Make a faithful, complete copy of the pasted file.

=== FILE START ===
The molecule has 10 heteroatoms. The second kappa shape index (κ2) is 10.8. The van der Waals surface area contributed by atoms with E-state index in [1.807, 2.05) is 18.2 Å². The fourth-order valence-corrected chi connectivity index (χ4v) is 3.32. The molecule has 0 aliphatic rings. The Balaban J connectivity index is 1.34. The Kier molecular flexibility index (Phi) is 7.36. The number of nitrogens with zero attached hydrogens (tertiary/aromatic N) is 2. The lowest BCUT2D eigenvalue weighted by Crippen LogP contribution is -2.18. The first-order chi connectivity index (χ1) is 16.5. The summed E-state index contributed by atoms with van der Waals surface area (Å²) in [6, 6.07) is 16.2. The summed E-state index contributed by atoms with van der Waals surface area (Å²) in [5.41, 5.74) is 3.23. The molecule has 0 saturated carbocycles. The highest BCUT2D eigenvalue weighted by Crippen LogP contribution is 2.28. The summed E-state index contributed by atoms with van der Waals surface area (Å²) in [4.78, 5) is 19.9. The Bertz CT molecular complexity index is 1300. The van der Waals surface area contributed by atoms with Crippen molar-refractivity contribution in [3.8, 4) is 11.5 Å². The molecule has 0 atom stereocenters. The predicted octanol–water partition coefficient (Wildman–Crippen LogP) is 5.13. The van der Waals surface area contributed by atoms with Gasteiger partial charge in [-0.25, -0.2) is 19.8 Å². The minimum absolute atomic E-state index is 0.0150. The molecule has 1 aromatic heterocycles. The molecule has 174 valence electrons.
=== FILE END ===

The molecule has 10 heteroatoms. The second kappa shape index (κ2) is 10.8. The van der Waals surface area contributed by atoms with E-state index in [1.807, 2.05) is 18.2 Å². The fourth-order valence-corrected chi connectivity index (χ4v) is 3.32. The molecule has 0 aliphatic rings. The Balaban J connectivity index is 1.34. The Kier molecular flexibility index (Phi) is 7.36. The number of nitrogens with zero attached hydrogens (tertiary/aromatic N) is 2. The lowest BCUT2D eigenvalue weighted by Crippen LogP contribution is -2.18. The first-order chi connectivity index (χ1) is 16.5. The summed E-state index contributed by atoms with van der Waals surface area (Å²) in [6, 6.07) is 16.2. The summed E-state index contributed by atoms with van der Waals surface area (Å²) in [5.41, 5.74) is 3.23. The molecule has 0 saturated carbocycles. The highest BCUT2D eigenvalue weighted by Crippen LogP contribution is 2.28. The summed E-state index contributed by atoms with van der Waals surface area (Å²) in [4.78, 5) is 19.9. The Bertz CT molecular complexity index is 1300. The van der Waals surface area contributed by atoms with Crippen molar-refractivity contribution in [3.8, 4) is 11.5 Å². The molecule has 0 atom stereocenters. The predicted octanol–water partition coefficient (Wildman–Crippen LogP) is 5.13. The van der Waals surface area contributed by atoms with Gasteiger partial charge in [-0.25, -0.2) is 19.8 Å². The minimum absolute atomic E-state index is 0.0150. The molecule has 1 aromatic heterocycles. The molecule has 174 valence electrons.